The headlines this summer have been alarming, a wake-up call for parents and dog owners everywhere, including Manitoba:
Dogs dying from blue-green algae
Toxic blue-green algae taking over waters of Canada this summer
Toxic algae warning issued
The dangers of blue-green algae came to wide public attention with the recent death of dogs in North Carolina, Georgia and Texas after drinking and swimming in ponds contaminated with the toxic algae.
It happens here, too, according to Manitoba Sustainable Development. Many waterways in the Virden area have algae growth that could be the blue-green variety - there’s no way to visually identify whether toxins are present or not; the algae has to be tested to be sure.
Also known as cyanobacteria, blue-green algae thrives in hot weather and low rainfall, conditions that southern Manitoba experienced this summer. It tends to bloom in freshwater that isn’t flowing, like ponds, lakes and stagnant creeks.
Blue-green algae can be blue, vibrant green, red or brown and varies widely in size and shape. It can form floating clumps or scum, sometimes making the water look like thick pea soup or paint, and may emit a strong, unpleasant smell.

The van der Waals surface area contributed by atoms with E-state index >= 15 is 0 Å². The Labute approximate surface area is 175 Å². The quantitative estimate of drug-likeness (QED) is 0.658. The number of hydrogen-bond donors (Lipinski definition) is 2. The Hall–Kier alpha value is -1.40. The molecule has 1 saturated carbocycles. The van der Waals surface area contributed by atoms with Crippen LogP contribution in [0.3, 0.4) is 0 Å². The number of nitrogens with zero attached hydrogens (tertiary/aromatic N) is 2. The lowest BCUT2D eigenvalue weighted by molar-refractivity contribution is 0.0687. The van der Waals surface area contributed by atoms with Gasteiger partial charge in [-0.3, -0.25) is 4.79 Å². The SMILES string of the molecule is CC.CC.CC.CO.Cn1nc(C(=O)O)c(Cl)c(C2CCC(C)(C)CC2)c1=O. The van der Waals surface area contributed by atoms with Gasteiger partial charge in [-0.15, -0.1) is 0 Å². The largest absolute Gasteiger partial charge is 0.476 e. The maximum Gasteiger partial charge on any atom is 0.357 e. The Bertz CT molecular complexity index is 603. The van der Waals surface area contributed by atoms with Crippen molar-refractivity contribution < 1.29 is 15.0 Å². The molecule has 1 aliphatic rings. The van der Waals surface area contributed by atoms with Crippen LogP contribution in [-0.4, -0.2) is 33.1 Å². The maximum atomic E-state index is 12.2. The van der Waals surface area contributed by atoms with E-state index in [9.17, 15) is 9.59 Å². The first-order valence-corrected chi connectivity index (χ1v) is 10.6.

Hog Watch Manitoba has linked the overgrowth of blue-green algae to phosphorus from hog manure and they warn that “further increase in the number of pigs raised in Manitoba could bring even greater blue-green algae blooms to Lake Winnipeg and other Manitoba lakes.”
Writer/activist Larry Powell of Shoal Lake has appealed to Premier Brian Pallister, citing this summer’s “dramatic buildup of poisonous algae which has collected along beaches and seriously sickened some of (the) pets who drank the water.”
Dogs are particularly vulnerable because they play in the water and often drink it or lick it off their fur, ingesting toxic amounts of algae. It can make them deathly sick very quickly.
The Manitoba government monitors about 60 beaches across the province and posts warnings if toxic algae is confirmed. But the public is on their own when using unregulated water bodies.
HOW TO AVOID POISONING
• Avoid drinking, swimming or bathing in water with algal blooms.
• Keep pets and livestock out of the water if you see an algal bloom.
• If unsure whether algae are present but the water smells bad, looks murky or is a strange colour, avoid going in.
• If an algal bloom is observed on the lake that supplies your small water system, use an alternate water
source (such as bottled water) for drinking, food preparation, bathing, other personal hygiene and pets.
• Algae toxins can accumulate in fish, particularly in the internal organs like the liver and kidneys. Avoid
consuming the internal organs of fish and avoid consuming fish that appear unhealthy in waters with algal blooms.
• Notify your neighbours and report the algal bloom at www.manitoba.ca/beaches